Harden and Crossno have had their hands into hundreds of tractors over the last two decades, remodeling their own to keep and sell and sprucing up a steady diet of machines from folks local and afar.

“This is what we do,” Harden said. “It’s turned into quite a hobby.”

Harden has a variety of tractors on hand at any given time. The most interesting he’s seen is a 1930s tractor that has the serial No. 1, meaning it was the first tractor of its kind sold.

It’s those kinds of tractors that make the hobby not only interesting but challenging as well.

Crossno and Harden have both worked on tractors that have parts that are not even sold anymore.

“Sometimes you have to make the parts,” Crossno said.

Crossno said that once he had to replace bearings on a tractor that were no longer available. He and Harden had to completely tear down another machine to find a set that would fit.

“Sometimes it takes two or three tractors before you find a fit,” Harden said.

Restoring these tractors is also a process that is drawn out over time.

“Sometimes, in getting the parts and getting exactly what you need, we work on them two or three months,” Harden said. “You may have two or three jobs going at the same time.”

Harden and Crossno’s method to their maddening work is simple. They pull the machine down to the tiniest piece. As they clean, replace and paint all the tractor, piece-by-piece, they reassemble.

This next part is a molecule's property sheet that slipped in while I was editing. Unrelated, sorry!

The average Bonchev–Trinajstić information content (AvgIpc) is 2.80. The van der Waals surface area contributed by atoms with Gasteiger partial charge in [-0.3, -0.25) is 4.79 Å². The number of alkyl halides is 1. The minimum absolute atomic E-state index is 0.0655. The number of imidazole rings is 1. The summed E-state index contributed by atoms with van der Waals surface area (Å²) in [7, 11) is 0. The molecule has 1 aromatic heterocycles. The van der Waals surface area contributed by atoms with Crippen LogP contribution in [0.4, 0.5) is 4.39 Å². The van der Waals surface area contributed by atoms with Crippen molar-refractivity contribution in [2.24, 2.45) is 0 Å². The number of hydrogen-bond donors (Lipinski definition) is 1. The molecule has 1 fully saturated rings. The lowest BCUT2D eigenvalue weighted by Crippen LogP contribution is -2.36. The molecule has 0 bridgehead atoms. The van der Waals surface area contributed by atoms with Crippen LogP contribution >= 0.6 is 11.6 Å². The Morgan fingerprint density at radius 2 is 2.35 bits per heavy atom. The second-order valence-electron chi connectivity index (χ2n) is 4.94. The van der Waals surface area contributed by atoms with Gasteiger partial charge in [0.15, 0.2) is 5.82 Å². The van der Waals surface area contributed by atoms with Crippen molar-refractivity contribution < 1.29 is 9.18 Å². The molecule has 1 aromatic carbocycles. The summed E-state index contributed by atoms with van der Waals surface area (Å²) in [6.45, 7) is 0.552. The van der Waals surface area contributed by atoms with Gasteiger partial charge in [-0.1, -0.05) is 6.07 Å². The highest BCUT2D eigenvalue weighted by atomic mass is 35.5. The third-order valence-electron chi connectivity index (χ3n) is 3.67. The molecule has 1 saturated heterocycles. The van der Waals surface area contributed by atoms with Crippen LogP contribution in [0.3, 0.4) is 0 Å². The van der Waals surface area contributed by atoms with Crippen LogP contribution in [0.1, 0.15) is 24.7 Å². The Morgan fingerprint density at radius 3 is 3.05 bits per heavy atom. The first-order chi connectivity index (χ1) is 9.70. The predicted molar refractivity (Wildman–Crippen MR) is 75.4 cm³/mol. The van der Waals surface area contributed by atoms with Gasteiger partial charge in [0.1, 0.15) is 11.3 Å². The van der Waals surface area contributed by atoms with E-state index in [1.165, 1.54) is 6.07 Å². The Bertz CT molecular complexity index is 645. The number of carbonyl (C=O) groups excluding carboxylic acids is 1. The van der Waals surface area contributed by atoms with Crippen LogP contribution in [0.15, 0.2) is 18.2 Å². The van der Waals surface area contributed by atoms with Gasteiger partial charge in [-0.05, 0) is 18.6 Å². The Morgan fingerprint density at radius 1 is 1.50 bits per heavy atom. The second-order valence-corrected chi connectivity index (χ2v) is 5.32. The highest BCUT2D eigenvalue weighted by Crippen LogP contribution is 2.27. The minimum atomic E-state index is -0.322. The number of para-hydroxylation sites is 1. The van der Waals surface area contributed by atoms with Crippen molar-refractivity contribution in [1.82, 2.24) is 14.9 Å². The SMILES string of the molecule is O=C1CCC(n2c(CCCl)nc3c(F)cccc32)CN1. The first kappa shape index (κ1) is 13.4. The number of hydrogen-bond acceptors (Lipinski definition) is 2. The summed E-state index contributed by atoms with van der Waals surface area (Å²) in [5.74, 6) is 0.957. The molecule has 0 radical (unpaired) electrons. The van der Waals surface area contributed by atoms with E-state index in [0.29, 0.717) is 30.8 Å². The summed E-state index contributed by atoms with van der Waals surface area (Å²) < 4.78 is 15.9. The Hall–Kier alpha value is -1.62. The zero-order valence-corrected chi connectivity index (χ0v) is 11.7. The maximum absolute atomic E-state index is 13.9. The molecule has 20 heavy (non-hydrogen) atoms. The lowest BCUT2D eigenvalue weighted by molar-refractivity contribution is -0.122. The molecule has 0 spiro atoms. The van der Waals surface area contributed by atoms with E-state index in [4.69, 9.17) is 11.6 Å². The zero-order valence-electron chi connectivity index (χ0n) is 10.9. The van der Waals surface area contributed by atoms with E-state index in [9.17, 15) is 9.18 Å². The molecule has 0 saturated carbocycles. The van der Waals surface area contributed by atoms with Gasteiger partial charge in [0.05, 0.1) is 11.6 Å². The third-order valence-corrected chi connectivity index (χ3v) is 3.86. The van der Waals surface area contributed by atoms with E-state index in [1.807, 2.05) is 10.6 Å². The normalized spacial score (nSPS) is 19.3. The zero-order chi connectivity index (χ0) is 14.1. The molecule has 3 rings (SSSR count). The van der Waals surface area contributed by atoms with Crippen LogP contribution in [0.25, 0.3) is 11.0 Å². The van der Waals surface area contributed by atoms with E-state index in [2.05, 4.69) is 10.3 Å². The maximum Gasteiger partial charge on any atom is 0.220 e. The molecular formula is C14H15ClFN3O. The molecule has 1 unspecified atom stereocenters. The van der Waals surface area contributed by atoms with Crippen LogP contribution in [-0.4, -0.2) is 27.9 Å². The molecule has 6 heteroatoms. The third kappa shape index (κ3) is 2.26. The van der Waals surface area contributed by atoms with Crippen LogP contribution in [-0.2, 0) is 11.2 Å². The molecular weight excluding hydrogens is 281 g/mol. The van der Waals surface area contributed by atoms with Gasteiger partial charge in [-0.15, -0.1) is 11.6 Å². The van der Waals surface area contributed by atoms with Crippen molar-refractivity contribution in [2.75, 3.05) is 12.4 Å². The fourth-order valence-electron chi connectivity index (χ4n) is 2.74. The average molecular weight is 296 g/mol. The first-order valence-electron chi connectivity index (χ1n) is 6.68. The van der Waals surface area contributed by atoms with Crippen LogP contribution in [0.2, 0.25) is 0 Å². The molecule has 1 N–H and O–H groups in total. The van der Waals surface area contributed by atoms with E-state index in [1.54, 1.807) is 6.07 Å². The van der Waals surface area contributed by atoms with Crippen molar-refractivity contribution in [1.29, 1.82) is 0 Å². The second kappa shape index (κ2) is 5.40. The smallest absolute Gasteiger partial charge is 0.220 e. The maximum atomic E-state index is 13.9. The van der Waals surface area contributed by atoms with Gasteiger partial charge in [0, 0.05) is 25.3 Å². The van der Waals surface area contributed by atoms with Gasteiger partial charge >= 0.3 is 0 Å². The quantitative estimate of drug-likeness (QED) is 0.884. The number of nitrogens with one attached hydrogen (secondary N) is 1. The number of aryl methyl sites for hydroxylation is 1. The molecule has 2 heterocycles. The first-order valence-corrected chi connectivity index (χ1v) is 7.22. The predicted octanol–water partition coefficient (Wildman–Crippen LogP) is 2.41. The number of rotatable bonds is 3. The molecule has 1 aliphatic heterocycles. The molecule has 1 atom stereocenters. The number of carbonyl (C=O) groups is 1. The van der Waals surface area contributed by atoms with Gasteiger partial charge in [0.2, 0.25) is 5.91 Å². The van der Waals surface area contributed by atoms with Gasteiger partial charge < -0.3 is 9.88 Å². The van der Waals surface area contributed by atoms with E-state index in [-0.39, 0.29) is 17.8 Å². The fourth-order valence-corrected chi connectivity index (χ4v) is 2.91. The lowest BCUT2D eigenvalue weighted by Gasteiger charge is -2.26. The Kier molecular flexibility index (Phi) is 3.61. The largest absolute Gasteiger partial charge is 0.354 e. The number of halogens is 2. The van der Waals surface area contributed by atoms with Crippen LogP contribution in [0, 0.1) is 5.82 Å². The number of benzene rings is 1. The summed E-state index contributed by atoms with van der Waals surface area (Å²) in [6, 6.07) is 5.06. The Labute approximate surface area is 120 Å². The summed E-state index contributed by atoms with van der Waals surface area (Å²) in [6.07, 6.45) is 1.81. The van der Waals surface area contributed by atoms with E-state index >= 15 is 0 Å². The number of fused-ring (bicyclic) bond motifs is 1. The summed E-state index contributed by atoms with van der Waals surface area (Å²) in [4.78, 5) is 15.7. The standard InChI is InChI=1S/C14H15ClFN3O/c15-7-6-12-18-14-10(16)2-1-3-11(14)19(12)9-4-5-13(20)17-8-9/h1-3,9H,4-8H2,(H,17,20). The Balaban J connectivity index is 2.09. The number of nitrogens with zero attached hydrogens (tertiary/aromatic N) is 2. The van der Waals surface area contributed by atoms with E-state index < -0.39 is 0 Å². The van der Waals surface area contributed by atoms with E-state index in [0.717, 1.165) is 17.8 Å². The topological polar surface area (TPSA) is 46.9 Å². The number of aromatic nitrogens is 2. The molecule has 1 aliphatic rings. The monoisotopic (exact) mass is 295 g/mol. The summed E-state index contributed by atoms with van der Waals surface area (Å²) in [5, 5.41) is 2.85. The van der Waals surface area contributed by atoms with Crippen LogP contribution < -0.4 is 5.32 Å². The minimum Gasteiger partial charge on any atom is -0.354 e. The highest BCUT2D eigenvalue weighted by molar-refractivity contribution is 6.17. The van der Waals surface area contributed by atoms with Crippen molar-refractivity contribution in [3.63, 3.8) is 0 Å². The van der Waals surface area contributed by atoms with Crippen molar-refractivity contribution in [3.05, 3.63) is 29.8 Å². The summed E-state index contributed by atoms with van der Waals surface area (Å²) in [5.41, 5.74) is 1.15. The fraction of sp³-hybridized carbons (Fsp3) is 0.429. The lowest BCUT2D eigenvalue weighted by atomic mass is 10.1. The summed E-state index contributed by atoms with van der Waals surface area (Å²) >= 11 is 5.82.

“You tear it all to pieces,” Harden said. “Then you put it back together right, replacing everything it needs. You try to make it like new.”

___

Information from: Bolivar Commercial, http://www.bolivarcom.com

Copyright 2001 Associated Press. All rights reserved. This material may not be published, broadcast, rewritten, or redistributed.

AP-WF-07-27-11 1745GMT

 


ADDITIONAL IMAGE OF NOTE


The Deere Model D, produced from 1923 to 1953, boasts the longest production span of all the two-cylinder John Deere tractors. Over 160,000 were made. This one was manufactured prior to 1926. This file is licensed under the Creative Commons Attribution-Share Alike 3.0 Unported license. Attribution: Artiez at the English language Wikipedia.

The Deere Model D, produced from 1923 to 1953, boasts the longest production span of all the two-cylinder John Deere tractors. Over 160,000 were made. This one was manufactured prior to 1926. This file is licensed under the Creative Commons Attribution-Share Alike 3.0 Unported license. Attribution: Artiez at the English language Wikipedia.